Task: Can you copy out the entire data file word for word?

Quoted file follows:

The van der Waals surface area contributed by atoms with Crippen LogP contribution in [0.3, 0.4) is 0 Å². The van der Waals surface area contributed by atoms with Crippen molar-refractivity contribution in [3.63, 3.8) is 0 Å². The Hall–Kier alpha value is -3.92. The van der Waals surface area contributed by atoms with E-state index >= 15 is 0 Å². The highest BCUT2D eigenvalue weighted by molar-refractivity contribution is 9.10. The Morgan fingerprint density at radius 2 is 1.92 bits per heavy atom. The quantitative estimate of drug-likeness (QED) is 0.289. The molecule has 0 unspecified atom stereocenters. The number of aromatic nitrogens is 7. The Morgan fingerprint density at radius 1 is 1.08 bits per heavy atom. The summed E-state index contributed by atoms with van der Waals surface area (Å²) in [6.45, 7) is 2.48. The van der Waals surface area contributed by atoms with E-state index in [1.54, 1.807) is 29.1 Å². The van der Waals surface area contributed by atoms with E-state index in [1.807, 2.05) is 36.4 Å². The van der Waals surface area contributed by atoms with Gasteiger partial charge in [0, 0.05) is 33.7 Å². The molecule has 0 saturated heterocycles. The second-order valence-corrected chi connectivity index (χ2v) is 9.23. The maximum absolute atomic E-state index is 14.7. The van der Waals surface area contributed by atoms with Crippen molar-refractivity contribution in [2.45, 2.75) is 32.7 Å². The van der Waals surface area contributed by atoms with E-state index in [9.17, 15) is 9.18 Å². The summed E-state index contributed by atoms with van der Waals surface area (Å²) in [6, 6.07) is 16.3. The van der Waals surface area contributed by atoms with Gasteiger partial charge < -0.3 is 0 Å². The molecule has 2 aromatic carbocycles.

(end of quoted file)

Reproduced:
The van der Waals surface area contributed by atoms with Crippen LogP contribution in [0.3, 0.4) is 0 Å². The van der Waals surface area contributed by atoms with Crippen molar-refractivity contribution in [3.63, 3.8) is 0 Å². The Hall–Kier alpha value is -3.92. The van der Waals surface area contributed by atoms with E-state index >= 15 is 0 Å². The highest BCUT2D eigenvalue weighted by molar-refractivity contribution is 9.10. The Morgan fingerprint density at radius 2 is 1.92 bits per heavy atom. The quantitative estimate of drug-likeness (QED) is 0.289. The molecule has 0 unspecified atom stereocenters. The number of aromatic nitrogens is 7. The Morgan fingerprint density at radius 1 is 1.08 bits per heavy atom. The summed E-state index contributed by atoms with van der Waals surface area (Å²) in [6.45, 7) is 2.48. The van der Waals surface area contributed by atoms with E-state index in [1.54, 1.807) is 29.1 Å². The van der Waals surface area contributed by atoms with E-state index in [1.807, 2.05) is 36.4 Å². The van der Waals surface area contributed by atoms with Gasteiger partial charge in [0, 0.05) is 33.7 Å². The molecule has 0 saturated heterocycles. The second-order valence-corrected chi connectivity index (χ2v) is 9.23. The maximum absolute atomic E-state index is 14.7. The van der Waals surface area contributed by atoms with Crippen molar-refractivity contribution in [2.45, 2.75) is 32.7 Å². The van der Waals surface area contributed by atoms with E-state index in [9.17, 15) is 9.18 Å². The summed E-state index contributed by atoms with van der Waals surface area (Å²) in [6, 6.07) is 16.3. The van der Waals surface area contributed by atoms with Gasteiger partial charge < -0.3 is 0 Å². The molecule has 2 aromatic carbocycles.